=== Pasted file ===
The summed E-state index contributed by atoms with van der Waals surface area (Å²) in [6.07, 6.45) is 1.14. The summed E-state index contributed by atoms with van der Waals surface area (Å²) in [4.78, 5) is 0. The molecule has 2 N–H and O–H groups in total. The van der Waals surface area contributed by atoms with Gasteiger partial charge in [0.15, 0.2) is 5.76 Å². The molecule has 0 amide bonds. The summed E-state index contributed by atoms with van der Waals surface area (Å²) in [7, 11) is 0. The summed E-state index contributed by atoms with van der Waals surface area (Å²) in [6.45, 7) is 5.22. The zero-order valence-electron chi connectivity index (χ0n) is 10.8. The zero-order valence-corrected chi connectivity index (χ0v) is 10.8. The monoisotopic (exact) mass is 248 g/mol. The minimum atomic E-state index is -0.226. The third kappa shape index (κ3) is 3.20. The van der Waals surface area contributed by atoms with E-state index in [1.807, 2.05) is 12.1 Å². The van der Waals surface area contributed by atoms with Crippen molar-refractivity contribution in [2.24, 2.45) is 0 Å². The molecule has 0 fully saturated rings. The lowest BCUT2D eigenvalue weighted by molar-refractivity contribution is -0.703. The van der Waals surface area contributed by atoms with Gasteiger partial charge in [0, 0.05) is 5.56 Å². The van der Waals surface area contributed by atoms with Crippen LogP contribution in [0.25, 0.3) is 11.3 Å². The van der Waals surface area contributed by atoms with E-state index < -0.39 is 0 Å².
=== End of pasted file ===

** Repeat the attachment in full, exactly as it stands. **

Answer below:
The summed E-state index contributed by atoms with van der Waals surface area (Å²) in [6.07, 6.45) is 1.14. The summed E-state index contributed by atoms with van der Waals surface area (Å²) in [4.78, 5) is 0. The molecule has 2 N–H and O–H groups in total. The van der Waals surface area contributed by atoms with Gasteiger partial charge in [0.15, 0.2) is 5.76 Å². The molecule has 0 amide bonds. The summed E-state index contributed by atoms with van der Waals surface area (Å²) in [7, 11) is 0. The summed E-state index contributed by atoms with van der Waals surface area (Å²) in [6.45, 7) is 5.22. The zero-order valence-electron chi connectivity index (χ0n) is 10.8. The zero-order valence-corrected chi connectivity index (χ0v) is 10.8. The monoisotopic (exact) mass is 248 g/mol. The minimum atomic E-state index is -0.226. The third kappa shape index (κ3) is 3.20. The van der Waals surface area contributed by atoms with E-state index in [1.807, 2.05) is 12.1 Å². The van der Waals surface area contributed by atoms with Crippen molar-refractivity contribution in [2.24, 2.45) is 0 Å². The molecule has 0 fully saturated rings. The lowest BCUT2D eigenvalue weighted by molar-refractivity contribution is -0.703. The van der Waals surface area contributed by atoms with Gasteiger partial charge in [0, 0.05) is 5.56 Å². The van der Waals surface area contributed by atoms with Crippen LogP contribution in [0.25, 0.3) is 11.3 Å². The van der Waals surface area contributed by atoms with E-state index < -0.39 is 0 Å².